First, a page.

Dr. Khin Mar Cho will provide leadership for the project and use her familiarity with both international agriculture and marketing to guide the activities. She has extensive academic and professional experience with a broad sample of countries and products. Working with MEAS team at University of Illinois she will identify in-country collaborators who will assist in gathering data. Dr. Cho will be assisted by Dr. Don Tobias, who has fifteen years experience with Concept Systems and assisted her on other market information projects. Jointly, they presented their marketing research in Germany and Switzerland this past year. Dr. Cho has been a marketing consultant for agricultural products with seven different countries in Africa and Asia. Dr. William Trochim, the author of Concept Systems will oversee design and data interpretation. Drs. Richard and Dar Knipe, University of Illinois will assist in the analysis of the data and its relevance to existing technology driven systems. This will be done in part examining in-country comparisons and comparisons with United States models. Stefan Einarson and Andrea Bohn, who have experience in connecting with individuals in those countries, will be able to help identify in-country people.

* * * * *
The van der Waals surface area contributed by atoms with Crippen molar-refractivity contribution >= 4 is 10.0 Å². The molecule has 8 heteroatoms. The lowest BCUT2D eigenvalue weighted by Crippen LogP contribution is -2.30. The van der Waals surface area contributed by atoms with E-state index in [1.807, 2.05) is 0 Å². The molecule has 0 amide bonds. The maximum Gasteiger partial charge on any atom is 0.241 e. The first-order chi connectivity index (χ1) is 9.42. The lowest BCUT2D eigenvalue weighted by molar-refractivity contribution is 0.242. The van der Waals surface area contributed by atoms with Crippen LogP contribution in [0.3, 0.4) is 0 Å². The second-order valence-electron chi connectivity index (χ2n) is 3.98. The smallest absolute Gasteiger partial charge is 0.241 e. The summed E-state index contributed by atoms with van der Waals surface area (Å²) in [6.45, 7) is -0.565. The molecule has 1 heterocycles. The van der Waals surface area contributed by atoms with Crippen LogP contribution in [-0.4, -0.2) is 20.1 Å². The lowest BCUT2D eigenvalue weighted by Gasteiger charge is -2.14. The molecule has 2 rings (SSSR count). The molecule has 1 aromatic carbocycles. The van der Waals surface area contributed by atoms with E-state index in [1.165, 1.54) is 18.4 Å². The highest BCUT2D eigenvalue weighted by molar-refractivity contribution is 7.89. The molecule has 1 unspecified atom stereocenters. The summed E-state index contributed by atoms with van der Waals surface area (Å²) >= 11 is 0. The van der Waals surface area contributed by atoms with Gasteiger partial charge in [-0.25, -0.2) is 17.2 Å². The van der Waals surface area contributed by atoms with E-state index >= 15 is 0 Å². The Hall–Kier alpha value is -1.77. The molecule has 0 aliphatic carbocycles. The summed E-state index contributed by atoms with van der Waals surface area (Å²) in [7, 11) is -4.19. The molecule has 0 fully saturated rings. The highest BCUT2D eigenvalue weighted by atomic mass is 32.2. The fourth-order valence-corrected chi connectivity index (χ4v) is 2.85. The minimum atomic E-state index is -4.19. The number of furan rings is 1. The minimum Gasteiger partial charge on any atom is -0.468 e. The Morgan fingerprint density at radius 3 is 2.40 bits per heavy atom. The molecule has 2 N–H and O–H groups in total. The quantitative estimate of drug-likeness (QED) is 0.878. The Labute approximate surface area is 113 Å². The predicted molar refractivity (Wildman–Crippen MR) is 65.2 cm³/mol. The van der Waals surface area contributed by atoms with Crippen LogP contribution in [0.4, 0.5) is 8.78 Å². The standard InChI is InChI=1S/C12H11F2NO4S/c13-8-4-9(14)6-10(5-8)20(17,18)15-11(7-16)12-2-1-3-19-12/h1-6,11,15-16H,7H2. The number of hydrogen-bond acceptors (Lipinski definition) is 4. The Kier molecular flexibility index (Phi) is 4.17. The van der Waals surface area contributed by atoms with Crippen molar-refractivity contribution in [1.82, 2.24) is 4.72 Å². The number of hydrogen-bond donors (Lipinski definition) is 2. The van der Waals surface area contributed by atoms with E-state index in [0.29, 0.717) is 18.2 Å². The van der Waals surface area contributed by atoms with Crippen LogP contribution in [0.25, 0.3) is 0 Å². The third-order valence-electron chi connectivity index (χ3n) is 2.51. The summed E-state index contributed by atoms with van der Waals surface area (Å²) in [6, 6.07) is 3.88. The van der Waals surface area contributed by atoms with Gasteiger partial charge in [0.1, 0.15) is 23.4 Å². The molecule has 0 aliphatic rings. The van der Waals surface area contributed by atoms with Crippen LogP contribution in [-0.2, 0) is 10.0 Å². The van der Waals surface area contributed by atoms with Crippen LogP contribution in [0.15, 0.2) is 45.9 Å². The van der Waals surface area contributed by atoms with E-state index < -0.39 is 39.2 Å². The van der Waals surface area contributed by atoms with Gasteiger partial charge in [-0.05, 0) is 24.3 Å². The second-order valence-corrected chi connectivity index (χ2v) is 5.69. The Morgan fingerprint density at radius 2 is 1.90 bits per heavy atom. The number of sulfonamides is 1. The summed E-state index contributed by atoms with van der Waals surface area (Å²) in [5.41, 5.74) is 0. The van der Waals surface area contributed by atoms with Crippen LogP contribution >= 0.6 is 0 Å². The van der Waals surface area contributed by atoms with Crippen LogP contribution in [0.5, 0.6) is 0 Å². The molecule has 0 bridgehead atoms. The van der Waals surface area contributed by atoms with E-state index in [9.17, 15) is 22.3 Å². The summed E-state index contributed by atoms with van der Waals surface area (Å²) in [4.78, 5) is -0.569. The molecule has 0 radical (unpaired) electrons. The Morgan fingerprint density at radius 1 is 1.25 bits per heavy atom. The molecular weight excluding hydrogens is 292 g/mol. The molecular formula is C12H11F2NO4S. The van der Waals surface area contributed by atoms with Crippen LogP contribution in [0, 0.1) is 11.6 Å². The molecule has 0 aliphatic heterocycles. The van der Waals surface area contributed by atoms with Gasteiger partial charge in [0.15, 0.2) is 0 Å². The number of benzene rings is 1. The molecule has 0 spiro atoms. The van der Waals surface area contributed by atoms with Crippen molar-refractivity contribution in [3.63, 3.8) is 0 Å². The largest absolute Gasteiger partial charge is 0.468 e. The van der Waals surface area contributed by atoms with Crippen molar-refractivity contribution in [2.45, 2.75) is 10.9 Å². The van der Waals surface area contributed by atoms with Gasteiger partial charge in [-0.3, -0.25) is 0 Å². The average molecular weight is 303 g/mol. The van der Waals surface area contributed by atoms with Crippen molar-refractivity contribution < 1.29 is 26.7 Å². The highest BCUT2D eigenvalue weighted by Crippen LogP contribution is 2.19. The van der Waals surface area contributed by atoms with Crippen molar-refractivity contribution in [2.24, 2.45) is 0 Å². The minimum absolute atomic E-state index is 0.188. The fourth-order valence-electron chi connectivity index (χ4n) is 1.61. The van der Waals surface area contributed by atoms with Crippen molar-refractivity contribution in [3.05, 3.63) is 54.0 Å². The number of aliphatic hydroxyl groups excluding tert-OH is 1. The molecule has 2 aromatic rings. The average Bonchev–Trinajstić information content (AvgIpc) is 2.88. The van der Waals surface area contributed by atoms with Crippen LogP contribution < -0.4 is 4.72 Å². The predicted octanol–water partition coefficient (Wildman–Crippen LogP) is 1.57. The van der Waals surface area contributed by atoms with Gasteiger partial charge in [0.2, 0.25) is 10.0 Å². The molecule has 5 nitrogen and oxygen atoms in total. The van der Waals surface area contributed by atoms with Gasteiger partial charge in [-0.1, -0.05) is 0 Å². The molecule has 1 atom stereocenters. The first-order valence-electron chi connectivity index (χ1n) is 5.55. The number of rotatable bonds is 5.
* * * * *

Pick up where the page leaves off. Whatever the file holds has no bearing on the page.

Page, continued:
This project will begin in spring of 2011 with the development of the Concept Map prompt and the identification of in-country liaisons and stakeholder population. We will train the Liaisons during in country visits on the practices and procedures necessary for recruitment and data collection. Liaisons from each country will organize meetings for the purpose of conducting Concept Mapping exercises. We will conduct a brainstorming and the results will be shared with key stakeholders. Concept Map “Brainstorm” sessions as well as “Rating and Sorting” activity will be held in July. Each country will receive “Draft Map” inviting comment and reaction from a representative group of stakeholders. The project team will then meet to conduct a final analysis of the map and interpretation of the results visa vie the problem statement. The draft report and recommendations will be available to MEAS partners by September 1, 2011. A final report will be available for MEAS by mid November.